I am tired

I am tired

This is where movies like Fruitvale Station and Lincoln excel. Both deal with huge issues, in this case racism, from an intimate point of view of the character. I'm not sure if the fact that both characters die at the end that makes it more intimate, but since many who I've talked to about Lincoln wished there was more action makes me think that's not the case. It is called Lincoln not Let's See Some Civil War Killins.

jOBS, I think, fails in regards to intimacy. In writing, especially storytelling, there's a term called rooting, where the creator emotionally roots the characters to their readers or audience. This can be done through tragedy, an example is my prologue, through teaching someone something new, The Karate Kid, or the sacrifice of oneself, 300. I know. But I loved that movie. The inherent problem with trying to show a life story is showing the life story. We can't get a sense of who these people really are because the storyteller is moving through the events quickly to get everything in.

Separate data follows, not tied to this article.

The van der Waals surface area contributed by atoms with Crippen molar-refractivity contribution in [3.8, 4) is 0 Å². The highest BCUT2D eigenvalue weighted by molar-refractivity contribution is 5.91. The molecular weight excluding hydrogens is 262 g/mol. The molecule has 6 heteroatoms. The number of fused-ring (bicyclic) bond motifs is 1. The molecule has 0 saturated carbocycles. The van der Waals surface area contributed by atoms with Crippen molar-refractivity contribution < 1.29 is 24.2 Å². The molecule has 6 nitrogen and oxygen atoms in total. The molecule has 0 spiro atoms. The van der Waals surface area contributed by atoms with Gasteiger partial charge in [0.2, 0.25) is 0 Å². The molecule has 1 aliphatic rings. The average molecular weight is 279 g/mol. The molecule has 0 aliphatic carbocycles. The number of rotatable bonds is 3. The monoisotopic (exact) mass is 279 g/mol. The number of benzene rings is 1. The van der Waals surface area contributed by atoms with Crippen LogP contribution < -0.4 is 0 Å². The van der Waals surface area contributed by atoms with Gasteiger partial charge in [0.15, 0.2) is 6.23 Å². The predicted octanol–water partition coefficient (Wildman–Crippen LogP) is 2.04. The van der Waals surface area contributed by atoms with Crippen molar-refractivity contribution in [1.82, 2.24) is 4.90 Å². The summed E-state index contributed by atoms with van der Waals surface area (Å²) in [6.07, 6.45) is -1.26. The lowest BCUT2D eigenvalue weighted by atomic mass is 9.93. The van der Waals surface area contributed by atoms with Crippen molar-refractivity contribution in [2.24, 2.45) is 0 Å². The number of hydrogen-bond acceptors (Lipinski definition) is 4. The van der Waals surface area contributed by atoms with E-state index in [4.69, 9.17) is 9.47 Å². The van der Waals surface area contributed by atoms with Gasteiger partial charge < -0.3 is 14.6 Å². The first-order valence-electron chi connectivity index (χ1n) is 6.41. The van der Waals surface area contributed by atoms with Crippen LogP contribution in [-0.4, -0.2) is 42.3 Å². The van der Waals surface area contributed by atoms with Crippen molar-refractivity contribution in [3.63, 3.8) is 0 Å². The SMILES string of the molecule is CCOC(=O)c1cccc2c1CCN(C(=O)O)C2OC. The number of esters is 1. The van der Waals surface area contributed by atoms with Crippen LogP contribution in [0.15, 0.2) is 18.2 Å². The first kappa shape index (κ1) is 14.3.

When any story tries to cover long periods of time, it loses touch, and as a result, loses their audience. That's why most fictional stories focus on important events and rarely dive into the life and times of so and so. It's the tenet of fiction, write about the important stuff, cut everything else.

The Sony film on Steve Jobs is being written by Aaron Sorkin, who wrote The Social Network and one of my favorites, The Newsroom. He has stated that his script will center on backstage events of three Apple product launches.

At first I was taken aback...and beaten. Then I realized that's pretty ingenious. It allows us to get real intimate with Jobs the person, and since so much of him bled into his professionalism--his crying, temper tantrums, bullying, and the like--we should get to see many facets of this master marketer. And this is what biopics try and show anyway, who the person is, at least from the storyteller's point of view.